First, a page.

Every October the big question is, “Where are you going for Halloween?” I hear people answer with their favorite trick-or-treating neighborhoods or hot spots to dress up and admire other costumed characters on parade.
When I was nine, the place to be was Kapi‘olani Medical Center for Women and Children. At that time I was getting chemotherapy for Acute Lymphocytic Leukemia, and planned to go trick-or-treating with my best friend Lenny.
Lenny was a year older than me and we shared much in common, including the same diagnosis, same doctors and similar treatments. We spent a lot of time together in the hospital watching Transformers on TV, building things with Lego bricks, and playing tricks on the hospital staff by locking our doors or singing into doctor’s stethoscopes.
On the morning of Halloween 1985, I went to Lenny’s room for breakfast. He was so excited to trick-or-treat that he stayed up all night and was ready to go in his penguin costume. I told him I wasn’t feeling well and wanted to pass, but he wouldn’t hear it. He left the room and returned with a wheelchair and surgeons uniform. I’m really not sure where he got everything from, but with Lenny, sometimes it was better not to know.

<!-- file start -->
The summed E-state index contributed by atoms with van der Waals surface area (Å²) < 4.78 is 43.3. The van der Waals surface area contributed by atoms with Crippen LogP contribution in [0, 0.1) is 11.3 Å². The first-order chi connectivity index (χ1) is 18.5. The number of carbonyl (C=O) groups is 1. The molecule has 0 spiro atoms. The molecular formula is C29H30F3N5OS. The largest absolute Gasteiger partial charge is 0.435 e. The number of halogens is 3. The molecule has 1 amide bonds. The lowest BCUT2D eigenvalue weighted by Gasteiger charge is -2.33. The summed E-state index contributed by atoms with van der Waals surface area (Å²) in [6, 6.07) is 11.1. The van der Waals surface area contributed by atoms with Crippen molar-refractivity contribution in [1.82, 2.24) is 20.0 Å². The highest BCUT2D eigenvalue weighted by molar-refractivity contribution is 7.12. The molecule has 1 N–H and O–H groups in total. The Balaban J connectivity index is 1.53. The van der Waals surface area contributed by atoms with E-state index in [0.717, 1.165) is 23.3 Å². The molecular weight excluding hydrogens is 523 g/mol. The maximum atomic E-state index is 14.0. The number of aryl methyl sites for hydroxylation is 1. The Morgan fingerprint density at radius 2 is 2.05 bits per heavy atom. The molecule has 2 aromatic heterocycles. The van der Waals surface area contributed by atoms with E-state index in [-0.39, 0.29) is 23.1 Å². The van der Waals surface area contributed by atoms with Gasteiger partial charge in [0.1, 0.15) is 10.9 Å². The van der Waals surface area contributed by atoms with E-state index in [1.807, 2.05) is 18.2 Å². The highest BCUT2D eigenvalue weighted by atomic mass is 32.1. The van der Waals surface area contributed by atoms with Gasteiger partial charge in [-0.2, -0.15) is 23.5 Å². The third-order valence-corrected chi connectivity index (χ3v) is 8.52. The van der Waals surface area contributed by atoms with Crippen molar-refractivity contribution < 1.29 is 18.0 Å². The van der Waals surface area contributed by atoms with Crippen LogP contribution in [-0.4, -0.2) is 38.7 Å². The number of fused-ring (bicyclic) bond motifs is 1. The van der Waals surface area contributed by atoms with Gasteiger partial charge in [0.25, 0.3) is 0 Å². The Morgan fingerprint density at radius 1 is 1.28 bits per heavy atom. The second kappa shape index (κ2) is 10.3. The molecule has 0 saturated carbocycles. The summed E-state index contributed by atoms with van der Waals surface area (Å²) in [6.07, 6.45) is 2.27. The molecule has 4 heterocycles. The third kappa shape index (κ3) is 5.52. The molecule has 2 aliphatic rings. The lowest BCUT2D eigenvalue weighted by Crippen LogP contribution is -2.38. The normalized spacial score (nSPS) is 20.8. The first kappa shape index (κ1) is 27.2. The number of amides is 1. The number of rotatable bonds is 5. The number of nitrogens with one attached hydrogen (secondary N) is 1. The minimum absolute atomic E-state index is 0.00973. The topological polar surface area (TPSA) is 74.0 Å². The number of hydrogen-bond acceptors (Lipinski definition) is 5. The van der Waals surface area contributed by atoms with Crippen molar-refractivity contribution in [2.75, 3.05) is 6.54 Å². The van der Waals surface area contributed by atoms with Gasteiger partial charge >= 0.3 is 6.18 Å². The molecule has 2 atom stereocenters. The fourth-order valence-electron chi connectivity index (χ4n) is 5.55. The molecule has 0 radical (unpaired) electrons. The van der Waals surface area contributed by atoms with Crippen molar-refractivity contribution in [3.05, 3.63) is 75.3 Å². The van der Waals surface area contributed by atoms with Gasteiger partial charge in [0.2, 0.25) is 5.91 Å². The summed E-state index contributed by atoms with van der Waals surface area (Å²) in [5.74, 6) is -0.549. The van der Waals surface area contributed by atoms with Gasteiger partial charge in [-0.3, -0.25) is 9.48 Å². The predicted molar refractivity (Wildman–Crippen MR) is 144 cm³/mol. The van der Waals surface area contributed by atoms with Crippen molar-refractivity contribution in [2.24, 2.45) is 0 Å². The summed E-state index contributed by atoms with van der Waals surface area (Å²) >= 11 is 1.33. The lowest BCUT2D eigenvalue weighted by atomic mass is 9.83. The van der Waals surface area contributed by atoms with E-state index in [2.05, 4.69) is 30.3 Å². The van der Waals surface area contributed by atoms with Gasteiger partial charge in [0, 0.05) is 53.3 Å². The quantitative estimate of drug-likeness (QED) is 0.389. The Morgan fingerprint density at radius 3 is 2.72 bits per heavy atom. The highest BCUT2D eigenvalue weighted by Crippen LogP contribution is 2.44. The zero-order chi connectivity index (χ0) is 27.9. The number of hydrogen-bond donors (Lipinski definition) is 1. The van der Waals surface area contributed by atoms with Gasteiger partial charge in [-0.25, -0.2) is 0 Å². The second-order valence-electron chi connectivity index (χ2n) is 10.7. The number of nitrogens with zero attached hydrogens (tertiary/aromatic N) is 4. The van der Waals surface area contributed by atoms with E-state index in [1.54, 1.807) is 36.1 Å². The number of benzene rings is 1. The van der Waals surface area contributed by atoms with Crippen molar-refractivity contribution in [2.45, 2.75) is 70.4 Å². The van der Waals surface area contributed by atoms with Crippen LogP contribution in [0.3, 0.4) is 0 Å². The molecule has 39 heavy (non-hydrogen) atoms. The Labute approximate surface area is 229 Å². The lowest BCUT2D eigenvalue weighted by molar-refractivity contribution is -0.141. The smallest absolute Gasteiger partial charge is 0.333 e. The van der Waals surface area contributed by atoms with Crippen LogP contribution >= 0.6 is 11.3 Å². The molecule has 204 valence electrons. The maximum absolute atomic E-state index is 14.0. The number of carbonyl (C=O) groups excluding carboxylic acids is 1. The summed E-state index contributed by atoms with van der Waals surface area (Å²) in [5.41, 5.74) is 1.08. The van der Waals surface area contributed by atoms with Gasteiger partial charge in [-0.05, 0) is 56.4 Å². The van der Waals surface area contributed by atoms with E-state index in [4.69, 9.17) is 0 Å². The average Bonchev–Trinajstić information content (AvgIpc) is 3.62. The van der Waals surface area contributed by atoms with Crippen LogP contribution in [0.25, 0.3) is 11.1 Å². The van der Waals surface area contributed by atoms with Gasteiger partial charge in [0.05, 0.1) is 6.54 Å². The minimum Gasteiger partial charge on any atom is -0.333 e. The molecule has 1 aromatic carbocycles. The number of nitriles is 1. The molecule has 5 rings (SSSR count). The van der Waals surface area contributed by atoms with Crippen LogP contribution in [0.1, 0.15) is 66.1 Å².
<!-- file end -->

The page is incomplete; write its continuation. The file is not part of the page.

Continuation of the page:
As I changed into the outfit, Lenny started to laugh. I turned to look in the mirror and understood why. I looked ridiculous dressed in an oversized surgeon’s uniform, complete with a pair of rubber gloves, hair cap, and surgeon’s mask that covered most of my face.
I got into the wheelchair and Lenny drove me around to different parts of the hospital, yelling “trick-or-treat” to everyone we saw. That Halloween, the X-ray lab, prenatal care ward, cafeteria, and tons of other hospital staff were harassed by a giant penguin pushing a pint-sized surgeon in a wheelchair begging for candy.
At the end of the day, we returned to our rooms with four full bags of candy and other treats. Lenny was exhausted, so he went to his room for a nap but never woke up. A few days later he quietly passed away.
At the time I was sad, scared, confused and lonely. But as time passed, I was able to remember the good times and how hanging with Lenny made me forget we were patients in a hospital. Looking back at that day, I can truly say it was the best Halloween ever.